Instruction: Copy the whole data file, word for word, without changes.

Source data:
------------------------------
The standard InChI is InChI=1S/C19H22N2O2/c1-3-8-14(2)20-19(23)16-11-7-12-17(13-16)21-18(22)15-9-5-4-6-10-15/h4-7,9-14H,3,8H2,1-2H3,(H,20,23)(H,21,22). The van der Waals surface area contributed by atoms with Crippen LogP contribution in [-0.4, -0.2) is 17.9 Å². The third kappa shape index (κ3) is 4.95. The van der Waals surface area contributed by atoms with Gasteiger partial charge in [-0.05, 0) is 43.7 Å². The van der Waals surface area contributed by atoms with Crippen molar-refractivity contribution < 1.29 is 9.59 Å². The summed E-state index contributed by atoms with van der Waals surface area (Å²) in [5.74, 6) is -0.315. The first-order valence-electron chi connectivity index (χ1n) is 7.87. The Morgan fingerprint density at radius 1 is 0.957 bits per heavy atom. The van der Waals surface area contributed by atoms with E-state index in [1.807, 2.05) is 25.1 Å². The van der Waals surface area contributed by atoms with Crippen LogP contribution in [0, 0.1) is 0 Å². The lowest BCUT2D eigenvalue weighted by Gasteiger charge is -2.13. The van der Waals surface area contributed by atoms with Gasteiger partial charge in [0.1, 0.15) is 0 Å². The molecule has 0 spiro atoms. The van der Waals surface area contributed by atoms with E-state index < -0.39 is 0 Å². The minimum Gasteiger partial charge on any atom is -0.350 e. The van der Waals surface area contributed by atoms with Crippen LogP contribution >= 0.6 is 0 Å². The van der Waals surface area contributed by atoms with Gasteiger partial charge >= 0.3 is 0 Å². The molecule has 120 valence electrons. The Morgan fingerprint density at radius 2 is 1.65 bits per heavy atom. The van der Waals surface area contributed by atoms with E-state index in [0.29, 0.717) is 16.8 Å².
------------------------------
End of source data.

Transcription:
The standard InChI is InChI=1S/C19H22N2O2/c1-3-8-14(2)20-19(23)16-11-7-12-17(13-16)21-18(22)15-9-5-4-6-10-15/h4-7,9-14H,3,8H2,1-2H3,(H,20,23)(H,21,22). The van der Waals surface area contributed by atoms with Crippen LogP contribution in [-0.4, -0.2) is 17.9 Å². The third kappa shape index (κ3) is 4.95. The van der Waals surface area contributed by atoms with Gasteiger partial charge in [-0.05, 0) is 43.7 Å². The van der Waals surface area contributed by atoms with Crippen molar-refractivity contribution < 1.29 is 9.59 Å². The summed E-state index contributed by atoms with van der Waals surface area (Å²) in [5.74, 6) is -0.315. The first-order valence-electron chi connectivity index (χ1n) is 7.87. The Morgan fingerprint density at radius 1 is 0.957 bits per heavy atom. The van der Waals surface area contributed by atoms with E-state index in [1.807, 2.05) is 25.1 Å². The van der Waals surface area contributed by atoms with Crippen LogP contribution in [0, 0.1) is 0 Å². The lowest BCUT2D eigenvalue weighted by Gasteiger charge is -2.13. The van der Waals surface area contributed by atoms with Gasteiger partial charge in [0.1, 0.15) is 0 Å². The molecule has 0 spiro atoms. The van der Waals surface area contributed by atoms with E-state index < -0.39 is 0 Å². The minimum Gasteiger partial charge on any atom is -0.350 e. The van der Waals surface area contributed by atoms with Crippen LogP contribution >= 0.6 is 0 Å². The van der Waals surface area contributed by atoms with Gasteiger partial charge >= 0.3 is 0 Å². The molecule has 120 valence electrons. The Morgan fingerprint density at radius 2 is 1.65 bits per heavy atom. The van der Waals surface area contributed by atoms with E-state index in [0.29, 0.717) is 16.8 Å².